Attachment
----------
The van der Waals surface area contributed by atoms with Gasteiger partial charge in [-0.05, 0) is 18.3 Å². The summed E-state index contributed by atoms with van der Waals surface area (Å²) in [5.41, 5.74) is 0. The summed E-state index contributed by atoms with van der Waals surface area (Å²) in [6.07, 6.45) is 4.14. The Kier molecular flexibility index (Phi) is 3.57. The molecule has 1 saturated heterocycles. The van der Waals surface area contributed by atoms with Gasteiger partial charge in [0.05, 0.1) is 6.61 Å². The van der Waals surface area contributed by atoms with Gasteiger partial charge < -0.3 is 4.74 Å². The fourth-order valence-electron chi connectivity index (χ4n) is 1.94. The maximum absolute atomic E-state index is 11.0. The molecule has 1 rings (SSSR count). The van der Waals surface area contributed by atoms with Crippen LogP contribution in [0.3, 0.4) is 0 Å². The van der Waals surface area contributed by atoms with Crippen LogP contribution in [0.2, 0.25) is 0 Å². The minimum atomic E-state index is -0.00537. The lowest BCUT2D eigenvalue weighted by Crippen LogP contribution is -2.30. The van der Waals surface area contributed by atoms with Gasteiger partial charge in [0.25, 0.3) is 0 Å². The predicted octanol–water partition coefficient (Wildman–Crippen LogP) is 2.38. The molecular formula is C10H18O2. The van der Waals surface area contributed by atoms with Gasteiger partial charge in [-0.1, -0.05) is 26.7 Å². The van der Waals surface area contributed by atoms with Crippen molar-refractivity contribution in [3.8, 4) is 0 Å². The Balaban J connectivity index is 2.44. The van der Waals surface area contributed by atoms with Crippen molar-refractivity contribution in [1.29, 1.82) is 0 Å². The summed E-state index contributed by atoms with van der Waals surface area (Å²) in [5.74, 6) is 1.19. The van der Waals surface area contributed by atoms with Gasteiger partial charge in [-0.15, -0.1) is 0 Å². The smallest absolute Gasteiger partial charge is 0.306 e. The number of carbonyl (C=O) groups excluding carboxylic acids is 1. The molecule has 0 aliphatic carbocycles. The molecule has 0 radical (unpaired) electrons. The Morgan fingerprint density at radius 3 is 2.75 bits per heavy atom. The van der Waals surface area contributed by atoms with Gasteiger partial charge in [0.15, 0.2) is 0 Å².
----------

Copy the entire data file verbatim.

The van der Waals surface area contributed by atoms with Gasteiger partial charge in [-0.05, 0) is 18.3 Å². The summed E-state index contributed by atoms with van der Waals surface area (Å²) in [5.41, 5.74) is 0. The summed E-state index contributed by atoms with van der Waals surface area (Å²) in [6.07, 6.45) is 4.14. The Kier molecular flexibility index (Phi) is 3.57. The molecule has 1 saturated heterocycles. The van der Waals surface area contributed by atoms with Gasteiger partial charge in [0.05, 0.1) is 6.61 Å². The van der Waals surface area contributed by atoms with Gasteiger partial charge < -0.3 is 4.74 Å². The fourth-order valence-electron chi connectivity index (χ4n) is 1.94. The maximum absolute atomic E-state index is 11.0. The molecule has 1 rings (SSSR count). The van der Waals surface area contributed by atoms with Crippen LogP contribution in [0.3, 0.4) is 0 Å². The van der Waals surface area contributed by atoms with Crippen LogP contribution in [0.2, 0.25) is 0 Å². The minimum atomic E-state index is -0.00537. The lowest BCUT2D eigenvalue weighted by Crippen LogP contribution is -2.30. The van der Waals surface area contributed by atoms with Gasteiger partial charge in [0.25, 0.3) is 0 Å². The predicted octanol–water partition coefficient (Wildman–Crippen LogP) is 2.38. The molecular formula is C10H18O2. The van der Waals surface area contributed by atoms with Gasteiger partial charge in [-0.1, -0.05) is 26.7 Å². The van der Waals surface area contributed by atoms with Crippen molar-refractivity contribution in [3.8, 4) is 0 Å². The Balaban J connectivity index is 2.44. The van der Waals surface area contributed by atoms with Crippen molar-refractivity contribution in [1.29, 1.82) is 0 Å². The summed E-state index contributed by atoms with van der Waals surface area (Å²) in [5.74, 6) is 1.19. The van der Waals surface area contributed by atoms with Gasteiger partial charge in [-0.15, -0.1) is 0 Å². The smallest absolute Gasteiger partial charge is 0.306 e. The number of carbonyl (C=O) groups excluding carboxylic acids is 1. The molecule has 0 aliphatic carbocycles. The molecule has 0 radical (unpaired) electrons. The Morgan fingerprint density at radius 3 is 2.75 bits per heavy atom. The van der Waals surface area contributed by atoms with Gasteiger partial charge in [0.15, 0.2) is 0 Å².